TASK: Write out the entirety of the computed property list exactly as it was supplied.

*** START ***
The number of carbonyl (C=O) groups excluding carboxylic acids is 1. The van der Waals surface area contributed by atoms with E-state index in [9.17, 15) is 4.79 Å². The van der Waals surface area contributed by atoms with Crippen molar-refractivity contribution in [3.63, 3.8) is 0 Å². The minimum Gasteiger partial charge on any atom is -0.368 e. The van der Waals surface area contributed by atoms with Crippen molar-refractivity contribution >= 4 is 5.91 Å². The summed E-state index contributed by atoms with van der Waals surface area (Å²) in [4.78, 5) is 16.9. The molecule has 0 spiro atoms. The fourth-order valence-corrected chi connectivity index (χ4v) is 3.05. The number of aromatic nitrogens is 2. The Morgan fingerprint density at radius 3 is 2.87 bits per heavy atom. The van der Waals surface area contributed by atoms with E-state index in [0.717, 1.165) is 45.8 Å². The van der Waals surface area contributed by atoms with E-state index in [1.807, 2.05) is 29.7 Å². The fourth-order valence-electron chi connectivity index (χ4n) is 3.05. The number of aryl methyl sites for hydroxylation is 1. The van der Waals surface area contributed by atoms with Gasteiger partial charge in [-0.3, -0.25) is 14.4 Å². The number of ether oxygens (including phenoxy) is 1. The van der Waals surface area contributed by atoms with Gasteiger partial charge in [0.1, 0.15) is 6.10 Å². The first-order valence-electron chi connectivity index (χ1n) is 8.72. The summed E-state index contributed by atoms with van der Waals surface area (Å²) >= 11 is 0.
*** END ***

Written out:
The number of carbonyl (C=O) groups excluding carboxylic acids is 1. The van der Waals surface area contributed by atoms with E-state index in [9.17, 15) is 4.79 Å². The van der Waals surface area contributed by atoms with Crippen molar-refractivity contribution in [3.63, 3.8) is 0 Å². The minimum Gasteiger partial charge on any atom is -0.368 e. The van der Waals surface area contributed by atoms with Crippen molar-refractivity contribution >= 4 is 5.91 Å². The summed E-state index contributed by atoms with van der Waals surface area (Å²) in [4.78, 5) is 16.9. The molecule has 0 spiro atoms. The fourth-order valence-corrected chi connectivity index (χ4v) is 3.05. The number of aromatic nitrogens is 2. The Morgan fingerprint density at radius 3 is 2.87 bits per heavy atom. The van der Waals surface area contributed by atoms with E-state index in [0.717, 1.165) is 45.8 Å². The van der Waals surface area contributed by atoms with E-state index in [1.807, 2.05) is 29.7 Å². The fourth-order valence-electron chi connectivity index (χ4n) is 3.05. The number of aryl methyl sites for hydroxylation is 1. The van der Waals surface area contributed by atoms with Gasteiger partial charge in [-0.3, -0.25) is 14.4 Å². The number of ether oxygens (including phenoxy) is 1. The van der Waals surface area contributed by atoms with Gasteiger partial charge in [0.1, 0.15) is 6.10 Å². The first-order valence-electron chi connectivity index (χ1n) is 8.72. The summed E-state index contributed by atoms with van der Waals surface area (Å²) >= 11 is 0.